No one really needs a $5000 water bottle. Why is it Runyon’s most mandatory accessory?

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Still life gif of an eco-friendly, gleaming water bottle surrounded by colorful paper and geometric objects
(Meiko Takechi Arquillos / For The Times)

This story is part of L.A. — We. See. You!, the second issue of Image, which explores various ways of seeing the city for what it is. See the full package here.

Los Angeles is eternally thirsty. Staying hydrated in this madcap melting pot of a city is both a necessity and a collective obsession. We Angelenos can unwittingly spot the signs of dehydration from a mile away. The slight flake of dry, dull skin on your neighbor’s T-zone; the foolishness of the hiker who chugs down a can of flavored sparkling water at the peak of their excursion, only to remain parched.

Staying adequately hydrated about town requires a certain amount of premeditation, effort and an ability to solve several logistical problems. The gallon-sized, plastic one-off from Vons is functional for water “gains” — but only to an extent. Too heavy, no cooling function. The 32-ounce or 64-ounce aluminum multi-use bottle is much more the wave. In L.A., style is a derivative of utility, however.

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It’s not enough to be prepared in L.A.; you must look the part.

It is hardly surprising, then, that designer water bottles — upscale utilitarian vessels with all the trappings of TikTok-worthy insignia — have been so quickly embraced around town, most notably in Hollywood. The designer water bottle bestows upon its wearer a sense of athleticism, (debatable) environmental awareness, and high-fashion literacy. In the past few months alone, I have clocked many iterations of these accessories.

At Gigi’s on a recent Friday, for example, a notable French model dined outdoors in top-to-toe leather, forgoing her handbag for a sleek steel Alexander McQueen water bottle, complete with a bondage-inspired leather holdall and slim straps, which she draped over one shoulder. Élégante on all counts. Yet the piece also communicated a certain steeliness, as though its owner was poised for potential action. Think Angelina Jolie in a pandemic version of “Tomb Raider.”

The activists undoing the racist gentrification of East L.A.

Indeed, one reason the designer water bottle has gained such traction in this part of town is because it integrates seamlessly with two favorite pastimes: eating out and hiking. Those wishing to witness the full spectrum of designer water bottles IRL should head straight to the epicenter of Hollywood hiking culture: Runyon Canyon Park. Spanning a wide gorge that runs from just above Franklin Avenue to Mulholland Drive, the 160-acre park has enchanted generations of locals since before it was casually frequented by 1930s screen stars such as Marie Dressler and Janet Gaynor, as well as after 1984, when it was officially named a public park.

Runyon is a bustling social breeding ground for big thinkers and even bigger dreamers. The views of the L.A. Basin are breathtaking, like at Griffith or Kenneth Hahn parks, but unlike the latter two, Runyon doesn’t always provide solace from the hubbub of the city. There’s a reason it’s known as “Runway Canyon” or, rather less affectionately, as “Silicon Canyon.” Many seek a quiet walk to the Andy Goldsworthy-esque peace spiral but inadvertently gain an impromptu ticket to a stand-alone monologue or capoeira-inspired dance performance. That’s all part and parcel of its charm.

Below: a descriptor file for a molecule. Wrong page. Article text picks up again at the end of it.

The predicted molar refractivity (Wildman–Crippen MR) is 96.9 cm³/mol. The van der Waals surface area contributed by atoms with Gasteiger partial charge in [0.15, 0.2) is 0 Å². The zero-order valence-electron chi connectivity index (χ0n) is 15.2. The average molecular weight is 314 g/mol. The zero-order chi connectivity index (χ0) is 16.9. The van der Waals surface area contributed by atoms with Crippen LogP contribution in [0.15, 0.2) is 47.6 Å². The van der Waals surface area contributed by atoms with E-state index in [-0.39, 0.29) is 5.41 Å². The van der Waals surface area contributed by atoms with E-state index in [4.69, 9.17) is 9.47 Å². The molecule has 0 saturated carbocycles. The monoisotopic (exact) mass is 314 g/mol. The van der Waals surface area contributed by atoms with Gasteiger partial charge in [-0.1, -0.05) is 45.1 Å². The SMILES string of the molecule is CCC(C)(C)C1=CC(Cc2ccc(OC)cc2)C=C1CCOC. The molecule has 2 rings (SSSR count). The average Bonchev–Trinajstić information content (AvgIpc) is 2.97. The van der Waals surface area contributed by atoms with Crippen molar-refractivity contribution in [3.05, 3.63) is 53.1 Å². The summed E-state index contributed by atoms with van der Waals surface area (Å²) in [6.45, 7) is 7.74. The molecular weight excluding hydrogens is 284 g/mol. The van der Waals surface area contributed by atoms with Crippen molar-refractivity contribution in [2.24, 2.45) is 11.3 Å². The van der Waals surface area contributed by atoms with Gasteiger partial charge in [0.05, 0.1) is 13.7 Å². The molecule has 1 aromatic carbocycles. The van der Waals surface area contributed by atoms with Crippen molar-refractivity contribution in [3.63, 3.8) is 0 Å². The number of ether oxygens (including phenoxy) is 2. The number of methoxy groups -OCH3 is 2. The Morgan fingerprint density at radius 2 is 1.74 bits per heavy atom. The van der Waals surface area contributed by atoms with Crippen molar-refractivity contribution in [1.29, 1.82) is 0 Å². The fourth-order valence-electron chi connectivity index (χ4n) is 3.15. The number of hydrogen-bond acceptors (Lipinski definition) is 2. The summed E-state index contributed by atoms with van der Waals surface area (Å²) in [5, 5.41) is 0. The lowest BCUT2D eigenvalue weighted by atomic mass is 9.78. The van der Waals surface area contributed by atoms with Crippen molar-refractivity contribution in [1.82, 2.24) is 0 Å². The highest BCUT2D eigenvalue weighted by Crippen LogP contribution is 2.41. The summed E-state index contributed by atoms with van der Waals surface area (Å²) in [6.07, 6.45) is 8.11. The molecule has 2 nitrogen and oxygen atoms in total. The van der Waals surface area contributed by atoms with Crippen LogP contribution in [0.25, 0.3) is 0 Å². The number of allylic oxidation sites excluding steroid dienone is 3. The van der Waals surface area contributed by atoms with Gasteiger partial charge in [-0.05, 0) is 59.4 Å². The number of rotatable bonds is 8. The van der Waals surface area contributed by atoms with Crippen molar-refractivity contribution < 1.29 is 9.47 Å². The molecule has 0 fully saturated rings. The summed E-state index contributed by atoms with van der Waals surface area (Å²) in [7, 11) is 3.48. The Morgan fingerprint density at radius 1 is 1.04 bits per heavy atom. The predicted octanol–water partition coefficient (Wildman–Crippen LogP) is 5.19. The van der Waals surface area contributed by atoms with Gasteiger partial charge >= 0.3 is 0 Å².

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On the trails, an individual’s style persona now is articulated through their choice of superior water bottle. Splashy styles, such as Chanel’s quilted lambskin flask (a snip at $4,895), bring status and fanfare to maximalists who actively seek out those qualities in this part of town. At the opposite end of the scale, Prada’s modest all-black take with logo-embossed carabiner ($85 but sold out) sets a cool, knowing tone for those who prefer to go incognito and likely wear a baseball cap.

Artsy types have even taken to personalization. My neighbor — a makeup artist with an enduring infatuation with Bob Mackie — recently confessed that he’d customized his crystal-embellished Collina Strada bottle with vintage silk scarves, so it functions as a “kind of large, psychedelic necklace thing” when he hikes Runyon with his bouncy Labradoodle, Bobby. Meanwhile, bendy gals of the Goop-y kind (you know the type) seem to be supercharging their sleek, toxin-free Glacce gemstone bottles by slipping one or two crystal bracelets around its stopper.

It is almost too easy to poke fun at those who would invest in such a nonsensical item. After all, no one really needs such a bourgeois water bottle. Especially one that rings in at just under $5,000 and likely will end up at the RealReal on Melrose Avenue come September.

However, there is still a desirable lightness to this trend that feels rather comforting. Any viable solution to the 50 billion plastic water bottles that Americans purchase every year — only about 23% of which are actually recycled within the U.S. — shouldn’t necessarily be subject to ridicule.

Whether we like it or not, clothing is a visual language that plys complex threads of cultural, political and historical significance. Wearing a corset, for example, can be contentious, as can a tartan kilt or a real fur coat. In many ways, the designer water bottle is a style tonic to the times. A playful, fairly pragmatic expression that is devoid of agenda. During a period marked by a global health crisis, grave civil unrest and staggering unemployment, it’s simply a beautiful distraction that suits Hollywood perfectly, if nothing else.

Natalie Rigg is an L.A. transplant who enjoys writing about style and culture. Her work has appeared in the New York Times, AnOther, Vogue and Wallpaper.

More from issue 2 of Image